And Tyler, you are awesome.

Here’s a bit more of Tyler’s review (for the full piece, please click here).


I liked how this book was like Hatchet. I liked how the characters work to survive, written in their different points of view. There are even two chapters from the dog’s point of view=cool.

I wanted to keep reading it because I wanted to know if Carter and Grace would get saved.  I wanted to know more about John.  He was such a mysterious figure.

Four and a half stars for this book! I will recommend it to anyone that does not get grossed out by stuff and wants to read a great adventure story that you won’t be able to put down. I finished it in two days!

Bonus–This book made me want to go hiking.  I may run ahead, but not too far!

Interview Highlights: About BLOOD MOUNTAIN, and Introducing Ranger McCone

I was recently interviewed by Caroline Starr Rose over at her outstanding website, brimming with fascinating resources. Caroline is a gifted author and a generous spirit. A kind person, you know? She’s all about books and classroom connections and finding ways to make a difference. Please check out her space over there. And her books. Meanwhile, let’s please get back to me, please!


Here’s a sampling of my interview with Caroline, who blogged it a couple of weeks back. For the full interview, and a shortcut to Caroline’s world, just jump up and down on this link here.



What inspired you to write this story?

I published my first book in 1986. Over that period, more than half my life, I’ve discovered that what first inspires a story often gets left in the dust as the research and the writing begins in earnest. New inspirations take hold. Unimagined pathways open up, as long as the writer is still open to the unexpected.

Early on I had the basic setup of siblings lost in the wilderness, along with a vague idea of a hermit, possibly a veteran with PTSD, lurking nearby. At the time, I wasn’t sure what his story would be. I wanted the book to be tense, scary in parts, tightly plotted, riveting, and beautifully written. I held onto the idea that the person who saves you, might turn out to be your worst nightmare. Somewhere along the line my editor suggested a dog. Um, okay! And around this point it dawned on me that I had an awful lot to learn in order to do justice to this story. So I read books. About trees. About survival. About the psychology of getting lost. About veterans with PTSD. About dogs and how they think (I was determined to avoid the Disney-dog cliché; I wanted my dog, Sitka, to be authentic as a dog.) I learned about mountain lions.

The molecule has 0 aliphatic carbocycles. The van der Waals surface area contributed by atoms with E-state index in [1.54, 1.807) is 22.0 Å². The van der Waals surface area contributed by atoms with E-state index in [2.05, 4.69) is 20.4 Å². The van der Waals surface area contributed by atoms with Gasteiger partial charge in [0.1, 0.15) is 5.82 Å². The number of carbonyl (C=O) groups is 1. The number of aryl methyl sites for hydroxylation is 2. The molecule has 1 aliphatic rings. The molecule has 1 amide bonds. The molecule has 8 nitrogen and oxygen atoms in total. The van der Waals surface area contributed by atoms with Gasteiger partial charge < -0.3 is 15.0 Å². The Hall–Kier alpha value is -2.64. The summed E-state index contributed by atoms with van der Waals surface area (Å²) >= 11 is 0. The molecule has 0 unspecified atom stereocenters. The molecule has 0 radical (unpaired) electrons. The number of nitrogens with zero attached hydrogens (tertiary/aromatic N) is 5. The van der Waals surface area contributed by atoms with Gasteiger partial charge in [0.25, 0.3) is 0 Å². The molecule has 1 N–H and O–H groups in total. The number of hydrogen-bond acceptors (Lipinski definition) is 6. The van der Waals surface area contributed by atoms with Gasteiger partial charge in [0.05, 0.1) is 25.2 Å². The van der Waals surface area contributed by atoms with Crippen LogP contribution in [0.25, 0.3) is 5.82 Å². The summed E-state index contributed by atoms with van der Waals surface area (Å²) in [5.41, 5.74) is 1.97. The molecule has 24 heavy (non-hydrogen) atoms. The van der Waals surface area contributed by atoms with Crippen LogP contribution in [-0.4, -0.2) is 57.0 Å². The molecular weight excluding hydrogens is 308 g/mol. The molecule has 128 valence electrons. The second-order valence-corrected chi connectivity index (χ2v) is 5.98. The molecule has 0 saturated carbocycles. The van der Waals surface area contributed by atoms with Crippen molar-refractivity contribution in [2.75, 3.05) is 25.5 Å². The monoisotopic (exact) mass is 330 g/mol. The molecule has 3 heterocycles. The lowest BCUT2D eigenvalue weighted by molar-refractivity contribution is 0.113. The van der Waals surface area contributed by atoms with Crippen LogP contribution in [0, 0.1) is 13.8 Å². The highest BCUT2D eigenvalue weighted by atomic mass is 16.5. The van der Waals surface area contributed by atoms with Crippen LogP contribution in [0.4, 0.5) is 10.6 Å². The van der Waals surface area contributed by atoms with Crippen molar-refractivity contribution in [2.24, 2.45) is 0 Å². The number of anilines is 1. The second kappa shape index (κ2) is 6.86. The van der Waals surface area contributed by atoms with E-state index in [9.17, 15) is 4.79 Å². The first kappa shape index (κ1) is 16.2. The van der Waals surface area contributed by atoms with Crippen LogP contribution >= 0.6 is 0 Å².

Along the way, I told my editor, Liz Szabla, that I might maybe miss the deadline. And I did miss it — by a full year. Liz was cool with it. When it comes to publishing, I believe that all anyone cares about in the end is the finished book. No one reads a disappointing book and thinks, “Well, at least she hit her deadlines!” It just happened that Blood Mountain required extra time for me to think and learn and daydream. I filled a journal with notes, became overwhelmed with ideas and strategies, lost my way, fumbled in thickets. Along the way, I contacted a Forest Ranger, Megan McCone, who proved enormously helpful in terms of making the actions and thoughts of the ranger appropriate and accurate. All of those inspirations fed directly into the final book. Best writing experience ever.

Could you share with readers how you conducted your research or share a few interesting tidbits you learned while researching?

I simply had so much learn. Because “kind of knowing” isn’t good enough. For example, I wanted to introduce the hermit, John, in a powerful and unsettling way. So readers first encounter him with a large knife in his hand, field dressing a squirrel. I had to learn about slingshots and hypothermia and


New York Ranger Megan McCone served both as inspiration and valuable source of information. I owe her so much.

aviation extractions. And about how people who get lost behave –- the mistakes they make, the thought processes they typically go through, and the things they do that determine whether they live or die.

Most interesting, for me, was when I reached out to Eric Lahr at the Department of Environmental Conservation, who put me in contact with Forest Ranger Megan McCone. Megan was enormously helpful across several long phone conversations. She graciously volunteered to read the first draft of the book, making comments throughout. To me, this was not only a great pleasure, Megan helped me bring truth, the verisimilitude of small details, to this made-up story.